1 kings 19:16,19-21; Psalm 16 You are my inheritance, O Lord; Galatians 5:1,13-18; Luke 9:51-62
Several things for the readings for today.
One I would like to revisit a thought from earlier this week in regards to the book of Kings. The books kings, though entitled such, makes us think the focus is on the kings and the kingdom but in reality the focus is in on the prophets God calls to direct and guide the kingdom and the kings. In particular, Elijah and Elisha are the headliners for the book of Kings.
So why would they need the prophets anyway? Well the people, as well as, the kings themselves, had a tendency to sink to the level of their surroundings. Rather than being set apart and embracing their call to holiness as we are told in the OT, "be holy for I the Lord you God am holy," they both, the people of the kingdom and the kings, would allow themselves to to be swept away with the culture of the times or "the rites of the nations" and they needed purifying and redirecting constantly.
It is a reminder to us as well. How quickly can we be subdued by the cultural surroundings, the secular motives that invade our homes and work places in a variety of ways: TV sitcoms, Movies, articles, music and the like and just to name a few?
We need to be on our toes. The devil wants nothing more than to have us sink to the level of our surroundings and to just blend in rather than stand out and be set apart. As Christians we cannot live like everyone else. There is something different about us. Holiness means to be different, set apart, to stand out.
This is why in the gospel, Jesus gives us that radical call to discipleship, that is to follow him immediately and entirely, fully and completely. Everything we do should be regulated and elevated by our following of Jesus. Even in regards to our family; our family ties must be put in the right order and proper place. Jesus doesn't tell us to cut our ties with our family but rather let our relationship with him give them their proper direction and situate them in their proper order of importance.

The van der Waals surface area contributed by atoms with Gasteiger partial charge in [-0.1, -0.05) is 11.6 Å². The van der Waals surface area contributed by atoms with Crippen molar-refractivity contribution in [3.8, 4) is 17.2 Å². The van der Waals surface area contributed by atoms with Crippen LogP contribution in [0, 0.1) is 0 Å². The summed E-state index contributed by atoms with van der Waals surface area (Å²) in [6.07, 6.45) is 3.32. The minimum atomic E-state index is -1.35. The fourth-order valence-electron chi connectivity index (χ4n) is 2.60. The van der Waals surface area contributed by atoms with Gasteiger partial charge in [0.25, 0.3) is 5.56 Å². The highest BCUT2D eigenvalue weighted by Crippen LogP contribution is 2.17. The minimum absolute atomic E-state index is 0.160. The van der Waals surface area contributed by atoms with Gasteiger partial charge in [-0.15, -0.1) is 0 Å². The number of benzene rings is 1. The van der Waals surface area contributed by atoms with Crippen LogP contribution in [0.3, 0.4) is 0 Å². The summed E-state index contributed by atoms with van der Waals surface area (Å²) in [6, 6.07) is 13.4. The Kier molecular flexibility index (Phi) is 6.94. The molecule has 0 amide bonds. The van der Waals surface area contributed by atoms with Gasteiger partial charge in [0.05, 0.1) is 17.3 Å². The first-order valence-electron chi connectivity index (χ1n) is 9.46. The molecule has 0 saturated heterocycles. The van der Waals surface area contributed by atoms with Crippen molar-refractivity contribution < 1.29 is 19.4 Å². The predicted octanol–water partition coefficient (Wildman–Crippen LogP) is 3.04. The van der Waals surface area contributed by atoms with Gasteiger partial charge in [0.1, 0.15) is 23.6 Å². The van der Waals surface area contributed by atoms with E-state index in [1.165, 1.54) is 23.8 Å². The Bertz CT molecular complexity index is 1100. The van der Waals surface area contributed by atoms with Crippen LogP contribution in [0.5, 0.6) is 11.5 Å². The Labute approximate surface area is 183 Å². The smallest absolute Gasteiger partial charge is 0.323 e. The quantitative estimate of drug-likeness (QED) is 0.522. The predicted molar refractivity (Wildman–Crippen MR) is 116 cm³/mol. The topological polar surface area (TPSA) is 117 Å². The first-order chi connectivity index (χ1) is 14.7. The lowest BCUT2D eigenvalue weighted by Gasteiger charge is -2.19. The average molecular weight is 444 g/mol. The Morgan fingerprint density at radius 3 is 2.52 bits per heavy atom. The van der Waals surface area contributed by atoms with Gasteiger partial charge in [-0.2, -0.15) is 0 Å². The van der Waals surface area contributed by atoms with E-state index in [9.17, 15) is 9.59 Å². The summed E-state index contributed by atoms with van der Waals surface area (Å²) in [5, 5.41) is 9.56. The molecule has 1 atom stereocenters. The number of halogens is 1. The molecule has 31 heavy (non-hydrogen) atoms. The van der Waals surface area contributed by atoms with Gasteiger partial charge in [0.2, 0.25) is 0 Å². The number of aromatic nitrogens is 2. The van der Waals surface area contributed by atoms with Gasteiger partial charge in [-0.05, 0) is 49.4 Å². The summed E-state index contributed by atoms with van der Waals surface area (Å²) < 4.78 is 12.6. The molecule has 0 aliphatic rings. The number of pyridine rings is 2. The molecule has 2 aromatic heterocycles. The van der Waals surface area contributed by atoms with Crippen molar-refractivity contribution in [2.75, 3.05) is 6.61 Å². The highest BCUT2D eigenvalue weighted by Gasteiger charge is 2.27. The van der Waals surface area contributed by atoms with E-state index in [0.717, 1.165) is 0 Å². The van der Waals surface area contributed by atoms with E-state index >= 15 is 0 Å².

"No one who puts their hand to plow and looks what is left behind is fit for the kingdom."
We often are asked by society to look at our physical fitness or our emotional fitness for life and jobs and relationships. What is our spiritual fitness and what does it look like? If we could measure our spiritual fitness, what measure would we use? Jesus gives us the tools in today's gospel for checking our spiritual fitness!
Where are we attached to other things in our life that hinder our connection to Jesus himself.
What keeps us from immediate and total commitment?
These attachments are our sinking into our surroundings and blending in rather than being set apart and standing out. Sometimes we have to remove things from our life in order o give ourselves fully to him.
Lastly, we see in today's gospel Jesus has set his face to Jerusalem. Thus, begins the travel narrative of Jesus. Which brings me to the prison and the ministry we do out there regularly.
The Inmates, the men in white as we call them, have to declare their religious affiliation before attending services, whichever services they attend. This affiliation is called their travel card.
When they change religious affiliation they have to put in a request to change their travel card. Our faith is in some sense a travel card. It is both about where we are headed but also in more impactful way how we travel there in this life.
Jesus's command for immediate and total commitment to Him is about our travel card and how we travel through life. How we travel is meant to impact the people around us. This is how we make disciples, by being a disciple in all we do as we travel this road of pilgrim. Since Pope France has been elected he has zoomed in on the reality of life being a pilgrimage, we all have a travel card and we all travel.
How do we travel? What level of commitment do we have in life to Jesus? How do others experience and are impacted by that commitment we carry with us as we travel? Check your spiritual fitness today? What needs to be removed from us so that we might be more attached to Jesus and his church he has founded? How do we travel along the path of pilgrimage and make disciples as we go?
Pax et Bonum